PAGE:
Hoppa yfir valmynd
Ministry for Foreign Affairs

Speech by the Minster for Foreign Affairs and External Trade, Halldór Ásgrímsson, on Foreign Affairs



 by the Minster for Foreign Affairs and External Trade,

Halldór Ásgrímsson,

on foreign affairs to the Althing


Delivered in the Althing at its 130th legislative session, 2003-2004

 Ministry for Foreign Affairs and External Trade

November 2003




1.         Introduction

Mr. Speaker

Earlier this autumn, Iceland’s candidacy for a seat on the United Nations Security Council was formally announced to Council members in accordance with the decision of the Government of Iceland. It is therefore appropriate at this time to discuss in some detail what the candidacy involves and what Iceland’s policy focus will be during the course of its campaign for appointment to the Security Council and, subsequently, in the course of its work within the Council. The election will take place in 2008.

In the United Nations Charter, the member states jointly resolved to unite their strength to maintain international peace and security. Under the Charter, the primary responsibility for the maintenance of international peace and security is conferred on the Security Council. We submitted to this obligation by our accession to the United Nations in 1946, but we have never taken a seat on the Security Council.

It has been suggested that the protection afforded to Iceland for centuries by physical distance has resulted in isolationism. This is reflected in Halldór Laxness’s incisive social criticism in his novel, Independent People, where the protagonist, Bjartur, discussing the consequences of the Great War says, if the Speaker will permit me to quote him: “If the swine can be bothered to go to the trouble of butchering one another –from imbecility or ideals, it’s all the same to me –  I’ll be the last man to grieve for them. To hell with the lot of them. All I say is this: let them continue till doomsday, as long as the meat and the wool keep rising in price.” End of Quote.

We are all familiar with the world view attributed to Bjartur, and it was characteristic of Iceland’s attitude to the world at large for centuries. We were far from the battlefields of the world and the threats and events of each succeeding age had less of an impact on us than on other European nations. This changed in the last century. At the beginning of the twentieth century Icelanders were the poorest nation in Europe, but by the end of the century we were among the most prosperous nations on earth. This was a result of increased trade and increasingly complex relations with other states. The conflagrations of the twentieth century had a direct impact on Iceland. It is sometimes forgotten that the proportional loss of life in Iceland as a result of the Second World War was greater than in many neighbouring countries. As a result, the policy of neutrality collapsed, as it became clear that non-involvement was no longer an option. Icelanders were forced to defend their interests, and they succeeded well.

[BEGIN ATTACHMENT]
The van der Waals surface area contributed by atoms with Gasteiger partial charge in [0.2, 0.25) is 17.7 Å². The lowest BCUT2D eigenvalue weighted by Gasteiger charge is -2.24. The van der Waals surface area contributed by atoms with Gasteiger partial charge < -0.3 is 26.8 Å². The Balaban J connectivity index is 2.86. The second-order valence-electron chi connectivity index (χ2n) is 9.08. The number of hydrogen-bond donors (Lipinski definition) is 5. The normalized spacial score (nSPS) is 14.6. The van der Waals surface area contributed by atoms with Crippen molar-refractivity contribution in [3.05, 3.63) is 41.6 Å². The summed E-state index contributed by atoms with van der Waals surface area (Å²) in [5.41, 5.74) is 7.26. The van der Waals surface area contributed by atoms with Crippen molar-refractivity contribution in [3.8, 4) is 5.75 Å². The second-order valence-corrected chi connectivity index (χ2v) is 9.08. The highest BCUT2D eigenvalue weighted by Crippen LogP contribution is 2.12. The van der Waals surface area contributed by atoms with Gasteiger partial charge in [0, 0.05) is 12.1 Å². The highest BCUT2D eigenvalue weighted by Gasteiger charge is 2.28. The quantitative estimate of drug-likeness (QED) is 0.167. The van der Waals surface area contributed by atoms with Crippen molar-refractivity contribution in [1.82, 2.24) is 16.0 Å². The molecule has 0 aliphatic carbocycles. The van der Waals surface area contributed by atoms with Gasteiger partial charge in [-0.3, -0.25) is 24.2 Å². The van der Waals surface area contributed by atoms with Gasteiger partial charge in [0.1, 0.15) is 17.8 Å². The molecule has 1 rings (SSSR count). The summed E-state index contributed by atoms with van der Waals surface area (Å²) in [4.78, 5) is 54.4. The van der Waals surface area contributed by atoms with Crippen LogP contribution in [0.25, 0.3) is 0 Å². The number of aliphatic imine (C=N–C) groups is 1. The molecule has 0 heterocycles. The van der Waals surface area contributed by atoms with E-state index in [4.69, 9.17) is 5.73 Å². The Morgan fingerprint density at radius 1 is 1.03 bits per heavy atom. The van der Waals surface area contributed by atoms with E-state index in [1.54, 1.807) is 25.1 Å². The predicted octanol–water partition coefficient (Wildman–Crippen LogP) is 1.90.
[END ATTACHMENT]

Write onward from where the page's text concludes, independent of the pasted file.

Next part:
The Icelandic candidacy for a seat on the UN Security Council is not an objective in itself, but a logical continuation of an ongoing trend. Our historical background enables us to understand the problems faced by poor countries, and makes it easier for us to allow others to benefit from our own experience. It is surely our duty to use our newly won prosperity to contribute to a more peaceful, secure and more prosperous world. The majority of the member states of the United Nations are former colonies. Icelanders know from their own experience the nature and consequences of colonialism and the profound changes that resulted from our freedom to manage our own affairs. Our candidacy for a seat on the Security Council therefore constitutes a confirmation of the international standing of Iceland and the responsibilities that we have undertaken. We have focused on contributing to peacekeeping and rebuilding work in regions afflicted by war, we have stepped up our development aid and in the forum of the World Trade Organisation we have supported increased equality in international terms of trade between the richer countries and the poorer countries. We have also played an active role in the promotion of human rights and democracy within the United Nations and regional organisations.

2.         Reasoning for the Icelandic candidacy for a seat on the United Nations Security Council

The decision of the government of Iceland to seek a seat on the United Nations Security Council is based on the vision that Iceland could use its past experience and current position for the benefit of all the member states. Iceland enjoys a special position as a small prosperous state that enjoys good relations with most of the influential players in world affairs. There are practical lessons that can be learnt from our rise   from destitution to prosperity and subsequently our assistance in the economic development of poorer countries. Icelandic initiatives might also meet with less suspicion than initiatives of other states, since Iceland has no great power aspirations which might appear to bias our position on individual issues. In addition, the comparatively small size of the Icelandic economy is an advantage, as there is less risk of any suspicion that Iceland might be working in the interests of Icelandic corporations and placing their interests ahead of those of the states concerned. In this context Norway provides a good example, with their reputation for positive and constructive action in international affairs. Larger states may have more power and clout, but in fact the intervention of the Norwegian government in difficult disputes between distant parties has frequently had the effect of reducing tension and facilitating negotiations.